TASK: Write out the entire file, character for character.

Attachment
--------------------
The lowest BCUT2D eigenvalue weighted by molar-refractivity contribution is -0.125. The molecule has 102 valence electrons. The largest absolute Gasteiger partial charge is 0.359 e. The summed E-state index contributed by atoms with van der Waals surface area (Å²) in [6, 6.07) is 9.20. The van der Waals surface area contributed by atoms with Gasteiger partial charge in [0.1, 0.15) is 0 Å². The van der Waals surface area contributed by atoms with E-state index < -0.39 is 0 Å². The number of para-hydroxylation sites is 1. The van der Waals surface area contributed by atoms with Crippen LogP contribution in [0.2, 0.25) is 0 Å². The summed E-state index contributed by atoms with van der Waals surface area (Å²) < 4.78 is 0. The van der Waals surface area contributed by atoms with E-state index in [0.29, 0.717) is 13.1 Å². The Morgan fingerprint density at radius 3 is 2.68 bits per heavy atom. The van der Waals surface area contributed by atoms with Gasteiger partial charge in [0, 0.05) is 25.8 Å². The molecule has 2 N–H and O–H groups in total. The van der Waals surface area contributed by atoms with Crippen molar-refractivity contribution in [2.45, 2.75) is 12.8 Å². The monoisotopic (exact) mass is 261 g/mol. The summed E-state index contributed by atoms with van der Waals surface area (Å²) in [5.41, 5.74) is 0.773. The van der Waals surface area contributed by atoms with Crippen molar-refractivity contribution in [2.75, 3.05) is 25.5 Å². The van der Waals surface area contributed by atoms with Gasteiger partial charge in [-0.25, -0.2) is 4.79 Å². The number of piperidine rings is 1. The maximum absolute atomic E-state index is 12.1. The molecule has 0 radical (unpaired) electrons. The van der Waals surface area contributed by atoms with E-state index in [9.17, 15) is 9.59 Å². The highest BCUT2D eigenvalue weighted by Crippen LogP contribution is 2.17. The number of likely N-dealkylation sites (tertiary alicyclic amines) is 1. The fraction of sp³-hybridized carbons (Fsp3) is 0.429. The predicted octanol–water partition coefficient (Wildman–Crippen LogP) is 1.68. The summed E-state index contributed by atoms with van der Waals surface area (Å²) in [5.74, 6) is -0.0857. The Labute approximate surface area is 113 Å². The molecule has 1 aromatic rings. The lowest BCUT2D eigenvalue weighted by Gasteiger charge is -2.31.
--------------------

The lowest BCUT2D eigenvalue weighted by molar-refractivity contribution is -0.125. The molecule has 102 valence electrons. The largest absolute Gasteiger partial charge is 0.359 e. The summed E-state index contributed by atoms with van der Waals surface area (Å²) in [6, 6.07) is 9.20. The van der Waals surface area contributed by atoms with Gasteiger partial charge in [0.1, 0.15) is 0 Å². The van der Waals surface area contributed by atoms with E-state index < -0.39 is 0 Å². The number of para-hydroxylation sites is 1. The van der Waals surface area contributed by atoms with Crippen LogP contribution in [0.2, 0.25) is 0 Å². The summed E-state index contributed by atoms with van der Waals surface area (Å²) < 4.78 is 0. The van der Waals surface area contributed by atoms with E-state index in [0.29, 0.717) is 13.1 Å². The Morgan fingerprint density at radius 3 is 2.68 bits per heavy atom. The van der Waals surface area contributed by atoms with Gasteiger partial charge in [0, 0.05) is 25.8 Å². The molecule has 2 N–H and O–H groups in total. The van der Waals surface area contributed by atoms with Crippen molar-refractivity contribution in [2.45, 2.75) is 12.8 Å². The monoisotopic (exact) mass is 261 g/mol. The summed E-state index contributed by atoms with van der Waals surface area (Å²) in [5.41, 5.74) is 0.773. The van der Waals surface area contributed by atoms with Crippen molar-refractivity contribution in [2.75, 3.05) is 25.5 Å². The van der Waals surface area contributed by atoms with Gasteiger partial charge in [-0.25, -0.2) is 4.79 Å². The number of piperidine rings is 1. The maximum absolute atomic E-state index is 12.1. The molecule has 0 radical (unpaired) electrons. The van der Waals surface area contributed by atoms with E-state index in [9.17, 15) is 9.59 Å². The highest BCUT2D eigenvalue weighted by Crippen LogP contribution is 2.17. The number of likely N-dealkylation sites (tertiary alicyclic amines) is 1. The fraction of sp³-hybridized carbons (Fsp3) is 0.429. The predicted octanol–water partition coefficient (Wildman–Crippen LogP) is 1.68. The summed E-state index contributed by atoms with van der Waals surface area (Å²) in [5.74, 6) is -0.0857. The Labute approximate surface area is 113 Å². The molecule has 1 aromatic rings. The lowest BCUT2D eigenvalue weighted by Gasteiger charge is -2.31.